Search - Joseph Joachim, Michael Halasz, Staatskapelle Weimar :: Joachim: Violin Concerto in the Hungarian Style, Op. 11; Violin Concerto in G minor, Op. 3

Joachim: Violin Concerto in the Hungarian Style, Op. 11; Violin Concerto in G minor, Op. 3
Joseph Joachim, Michael Halasz, Staatskapelle Weimar
Joachim: Violin Concerto in the Hungarian Style, Op. 11; Violin Concerto in G minor, Op. 3
Genre: Classical
 

      
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All Artists: Joseph Joachim, Michael Halasz, Staatskapelle Weimar
Title: Joachim: Violin Concerto in the Hungarian Style, Op. 11; Violin Concerto in G minor, Op. 3
Members Wishing: 0
Total Copies: 0
Label: Naxos
Original Release Date: 1/1/2009
Re-Release Date: 10/27/2009
Genre: Classical
Styles: Forms & Genres, Concertos, Symphonies
Number of Discs: 1
SwapaCD Credits: 1
UPCs: 747313099177, 747313099177

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CD Reviews

Virtuosic Note Spinning
Virginia Opera Fan | Falls Church, VA USA | 12/10/2009
(3 out of 5 stars)

"Joseph Joachim was a highly regarded violin virtuoso and friend/collaborator of Brahms. The two later became estranged as a result of Brahms' taking sides with Joachim's wife in their divorce proceedings. The Brahms Double Concerto for Violin and Cello was something of a peace offering.

On the evidence of this recording, Joachim should have stuck to fiddling and left the composition of his vehicles to Mendelssohn, Schumann, Brahms, et al. While there is no doubt as to the composer's understanding of his instrument and his ability to display his technical command, the musical content strikes me paltry. There are some good tunes and plenty of pyrotechnics in the youthful Op. 3 and the mature Op 11 (particularly in the latter's finale), but there is too much empty note spinning and structural meandering to create a compelling listening experience. I suppose one shouldn't come down too hard on a virtuoso's creations for self display. The visual element of the fingers flying up and down the fingerboard no doubt play a part in the success of many such pieces. Still, in contrast to the unabashed fluff of a composer like Beriot, Joachim appears to be straining for some profundity of utterance and misses the mark. After sitting through the disc multiple times, I'm still bored by it.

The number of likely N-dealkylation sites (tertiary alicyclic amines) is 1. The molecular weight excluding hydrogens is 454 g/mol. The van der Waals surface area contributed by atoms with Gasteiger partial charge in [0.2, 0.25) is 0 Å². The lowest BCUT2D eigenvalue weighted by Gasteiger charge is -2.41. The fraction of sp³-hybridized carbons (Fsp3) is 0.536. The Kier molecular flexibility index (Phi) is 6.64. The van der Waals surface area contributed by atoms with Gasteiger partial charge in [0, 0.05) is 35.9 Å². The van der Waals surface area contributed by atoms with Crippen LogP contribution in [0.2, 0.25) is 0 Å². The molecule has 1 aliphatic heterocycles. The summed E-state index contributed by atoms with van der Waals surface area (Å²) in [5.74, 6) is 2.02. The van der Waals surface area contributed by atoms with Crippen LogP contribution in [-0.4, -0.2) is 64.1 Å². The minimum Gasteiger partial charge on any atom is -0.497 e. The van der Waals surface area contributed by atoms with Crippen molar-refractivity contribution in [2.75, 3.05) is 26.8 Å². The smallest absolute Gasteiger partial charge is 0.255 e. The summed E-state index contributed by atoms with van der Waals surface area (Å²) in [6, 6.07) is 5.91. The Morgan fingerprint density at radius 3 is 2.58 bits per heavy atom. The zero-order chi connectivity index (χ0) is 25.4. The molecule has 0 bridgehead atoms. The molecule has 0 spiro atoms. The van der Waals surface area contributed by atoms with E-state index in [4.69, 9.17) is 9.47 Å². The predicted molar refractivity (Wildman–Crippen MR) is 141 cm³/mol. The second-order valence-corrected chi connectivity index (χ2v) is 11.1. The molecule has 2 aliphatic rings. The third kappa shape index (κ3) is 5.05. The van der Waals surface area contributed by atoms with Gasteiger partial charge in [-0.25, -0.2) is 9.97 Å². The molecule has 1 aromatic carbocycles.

Soloist Suyoen Kim plays cleanly and with considerable spirit. Halasz doesn't win me over as the best advocate for the pieces. His conducting often seems under-energized and routine. The Weimer orchestra plays well enough, but a fatter more romantic sound would have helped. It's hard to say if that's the fault of the muscians or the recording. It seems to have a fair degree of room resnonance, but is rather lightweight and colorless.

Naxos has done the violin repertory a service recently through the exploration of the music of 19th century composer/virtuosos like Beriot and Rode. It is educational to hear these Joachim works, but a couple of listens is enough for me."